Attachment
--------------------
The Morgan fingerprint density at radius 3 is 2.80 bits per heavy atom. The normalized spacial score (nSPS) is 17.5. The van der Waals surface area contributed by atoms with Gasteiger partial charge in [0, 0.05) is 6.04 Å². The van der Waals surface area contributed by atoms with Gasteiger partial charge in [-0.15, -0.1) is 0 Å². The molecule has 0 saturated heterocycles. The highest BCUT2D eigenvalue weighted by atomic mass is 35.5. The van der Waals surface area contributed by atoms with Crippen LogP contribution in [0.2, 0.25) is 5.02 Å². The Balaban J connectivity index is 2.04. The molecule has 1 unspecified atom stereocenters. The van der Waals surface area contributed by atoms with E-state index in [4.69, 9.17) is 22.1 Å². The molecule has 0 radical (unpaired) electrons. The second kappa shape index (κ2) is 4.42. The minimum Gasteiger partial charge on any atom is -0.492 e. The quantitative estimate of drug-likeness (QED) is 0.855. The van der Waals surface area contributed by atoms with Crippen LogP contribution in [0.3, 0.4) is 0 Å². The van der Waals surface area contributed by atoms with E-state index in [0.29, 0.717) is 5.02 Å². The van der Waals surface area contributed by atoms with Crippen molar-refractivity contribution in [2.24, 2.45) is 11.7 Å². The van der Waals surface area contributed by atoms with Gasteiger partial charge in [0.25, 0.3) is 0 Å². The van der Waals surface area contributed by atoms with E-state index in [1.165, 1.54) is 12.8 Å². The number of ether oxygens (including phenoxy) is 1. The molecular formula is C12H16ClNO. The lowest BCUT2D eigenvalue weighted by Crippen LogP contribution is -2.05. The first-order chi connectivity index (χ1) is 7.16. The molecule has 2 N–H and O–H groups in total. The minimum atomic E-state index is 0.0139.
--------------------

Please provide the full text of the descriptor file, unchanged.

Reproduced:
The Morgan fingerprint density at radius 3 is 2.80 bits per heavy atom. The normalized spacial score (nSPS) is 17.5. The van der Waals surface area contributed by atoms with Gasteiger partial charge in [0, 0.05) is 6.04 Å². The van der Waals surface area contributed by atoms with Gasteiger partial charge in [-0.15, -0.1) is 0 Å². The molecule has 0 saturated heterocycles. The highest BCUT2D eigenvalue weighted by atomic mass is 35.5. The van der Waals surface area contributed by atoms with Crippen LogP contribution in [0.2, 0.25) is 5.02 Å². The Balaban J connectivity index is 2.04. The molecule has 1 unspecified atom stereocenters. The van der Waals surface area contributed by atoms with E-state index in [4.69, 9.17) is 22.1 Å². The molecule has 0 radical (unpaired) electrons. The second kappa shape index (κ2) is 4.42. The minimum Gasteiger partial charge on any atom is -0.492 e. The quantitative estimate of drug-likeness (QED) is 0.855. The van der Waals surface area contributed by atoms with Crippen LogP contribution in [0.3, 0.4) is 0 Å². The van der Waals surface area contributed by atoms with E-state index in [0.29, 0.717) is 5.02 Å². The van der Waals surface area contributed by atoms with Crippen molar-refractivity contribution in [2.24, 2.45) is 11.7 Å². The van der Waals surface area contributed by atoms with Gasteiger partial charge in [0.25, 0.3) is 0 Å². The van der Waals surface area contributed by atoms with E-state index in [1.165, 1.54) is 12.8 Å². The number of ether oxygens (including phenoxy) is 1. The molecular formula is C12H16ClNO. The lowest BCUT2D eigenvalue weighted by Crippen LogP contribution is -2.05. The first-order chi connectivity index (χ1) is 7.16. The molecule has 2 N–H and O–H groups in total. The minimum atomic E-state index is 0.0139.